The Way it Was: A lot of lore from days of yore about candles

by John Straka Published:

I'm old enough to know firsthand about the days when homes were lighted by kerosene lamps. They were replaced by natural gas lamps before electric lights became common in every home.

I have an old kerosene lamp that we used when our power went out due to bad weather. Our house on Theodore Street had a gas pipe in the kitchen for use with gas lighting, but I never saw it used. My Mom told of how when she was a girl, one of her chores was to clean and refill the kerosene lamp that sat on the dining room table. As a boy, I was familiar with kerosene lanterns used to mark construction sites and warn of the danger of falling into a hole in the street or sidewalk.

What did people do for lighting before kerosene lamps? They used candles.

Candles evolved over a long period of time, beginning with different kinds of portable fires. Torches, made from fiber material soaked with some kind of oil, grease or wax needed only to have someone invent a wick to form the first primitive candle.

The first candles were expensive and not used by poor people. They were soft, melted easily and didn't last very long. They gave off some smoke and unpleasant odors. Some were made of tallow (the fat from a cow), whale oil, paraffin or other kinds of oil. Added ingredients made the candles stronger and less likely to bend out of shape when warmed.

Some candles were marked so they could tell time. As the candle burned down, the marks showed how many hours had passed since it was lit.

An organization known as The Christophers, used a slogan that said, "It is better to light a candle than to curse the darkness." That meant instead of complaining about how dark it is, or how bad something is, it's better to do something about it. Even if that something is very little, it's better than doing nothing.

A longstanding tradition is putting candles on a birthday cake. Usually it's one candle for each year. Sometimes an extra one is added for good luck. I just had a birthday last month and there was no way I was going to have 95 candles on a birthday cake.

Part of the ritual was that the smoke and light rising from the candles would get the birthday person's secret wish granted. I always wished for another birthday.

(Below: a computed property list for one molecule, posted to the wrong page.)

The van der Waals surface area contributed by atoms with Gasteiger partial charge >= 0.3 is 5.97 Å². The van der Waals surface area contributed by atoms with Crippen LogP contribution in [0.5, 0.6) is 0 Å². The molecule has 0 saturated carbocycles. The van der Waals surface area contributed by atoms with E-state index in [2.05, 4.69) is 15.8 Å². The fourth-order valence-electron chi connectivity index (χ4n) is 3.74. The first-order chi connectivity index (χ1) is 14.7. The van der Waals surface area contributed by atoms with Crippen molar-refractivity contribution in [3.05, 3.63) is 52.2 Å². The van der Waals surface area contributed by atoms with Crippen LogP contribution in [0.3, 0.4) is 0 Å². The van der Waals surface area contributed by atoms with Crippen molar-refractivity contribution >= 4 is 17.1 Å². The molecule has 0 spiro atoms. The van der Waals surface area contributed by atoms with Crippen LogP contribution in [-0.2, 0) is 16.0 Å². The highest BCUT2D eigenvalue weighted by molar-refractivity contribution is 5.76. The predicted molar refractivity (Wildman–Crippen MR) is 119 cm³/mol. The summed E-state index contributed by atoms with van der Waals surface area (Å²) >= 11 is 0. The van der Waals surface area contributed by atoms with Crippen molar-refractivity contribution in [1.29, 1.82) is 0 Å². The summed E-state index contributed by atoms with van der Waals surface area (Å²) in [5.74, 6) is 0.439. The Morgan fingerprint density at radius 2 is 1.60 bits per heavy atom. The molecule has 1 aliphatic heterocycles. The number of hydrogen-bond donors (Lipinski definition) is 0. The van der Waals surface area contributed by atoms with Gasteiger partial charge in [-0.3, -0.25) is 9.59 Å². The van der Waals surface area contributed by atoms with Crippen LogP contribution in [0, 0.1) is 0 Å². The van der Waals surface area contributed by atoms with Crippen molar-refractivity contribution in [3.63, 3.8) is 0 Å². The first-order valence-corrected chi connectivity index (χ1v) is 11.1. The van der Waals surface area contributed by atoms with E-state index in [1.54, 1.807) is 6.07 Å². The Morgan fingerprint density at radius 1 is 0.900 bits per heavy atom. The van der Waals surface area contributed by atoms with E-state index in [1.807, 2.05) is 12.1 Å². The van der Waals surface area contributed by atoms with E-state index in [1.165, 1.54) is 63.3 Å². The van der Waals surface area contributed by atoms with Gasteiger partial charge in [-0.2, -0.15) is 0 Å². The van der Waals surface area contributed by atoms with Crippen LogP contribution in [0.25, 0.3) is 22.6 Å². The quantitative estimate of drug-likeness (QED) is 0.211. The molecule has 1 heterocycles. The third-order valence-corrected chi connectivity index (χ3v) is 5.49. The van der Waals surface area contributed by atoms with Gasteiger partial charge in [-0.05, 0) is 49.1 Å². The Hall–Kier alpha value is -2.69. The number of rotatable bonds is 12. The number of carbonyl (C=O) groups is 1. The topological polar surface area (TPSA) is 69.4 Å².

I remember a real old joke about candles that depended on knowing that candles were expensive and not lit unless there was good reason to do so. It's about a very sick man, in bed, being tended by his younger brother. A candle burned by the sick man's bedside. When the caretaker was retiring for the night, he said to his dying brother, "If you feel yourself slipping away, don't forget to blow out the candle."

Candles, being open fires, were and still are, dangerous. The flame can ignite anything that burns. Curtains, drapes, clothing, tablecloths, furniture, bedding, and all kinds of paper products, can start a fire that will destroy property and kill or injure people.

One use for candles that I never understood why anyone would want to do, is to put lighted candles on a Christmas tree. My Mom often told of how at Christmas time, many homes were set on fire due to candles igniting the needles on a tree that had dried out. She remembered that happening when she was a girl.

I remember hearing of people using a lighted candle to find a gas leak. Not a good idea. Very dangerous. Same with trying to thaw frozen water pipes with the heat from a burning candle. Children playing with candles often either get burned or they start a fire.

One place where candles have been (and still are) used, is in churches and other places of worship. There is a lot of symbolism in the living flame of a candle. Four candles are lighted, one for each of the weeks of Advent. I believe the menorah has seven candles. Weddings use two candles that are used to light one larger candle to symbolize the joining of two people in holy matrimony.

The soft light from a candle can be used to set a romantic tone to a meal or social gathering. Many people find candlelight soothing and comforting. One of the more modern recent developments is scented candles. I've heard of people using scented candles while relaxing in a hot tub. That's part of modern aromatherapy.

Putting a lighted candle in the front window of a home was a signal to friends, relatives and even strangers that they were welcome to visit. It's like turning on the porch light on Halloween to invite little trick-or-treaters to get their handouts.

Modern automobiles have all kinds of electronic gadgets to do various things that were unheard of a century ago. Now, the owners of even the newest cars are advised to carry a few candles in their emergency kit. It takes only one candle to keep the interior of a car, stranded in a blizzard, warm enough to protect its occupants.

One of my favorite toys was a put-put boat. This little tin boat was powered by a tiny candle. The flame heated a small boiler until the water turned into steam. The steam came out the stern of the boat in bubbles and propelled the tiny craft forward as the steam bubbles made a put-put sound. That was lots of fun.

If this was an old-fashioned letter, I could seal the flap with a few drops of candle wax and an impression of my signet ring. If I had such a ring.

Editor's note: Straka can be reached via email at wenceslas88plus@gmail.com.

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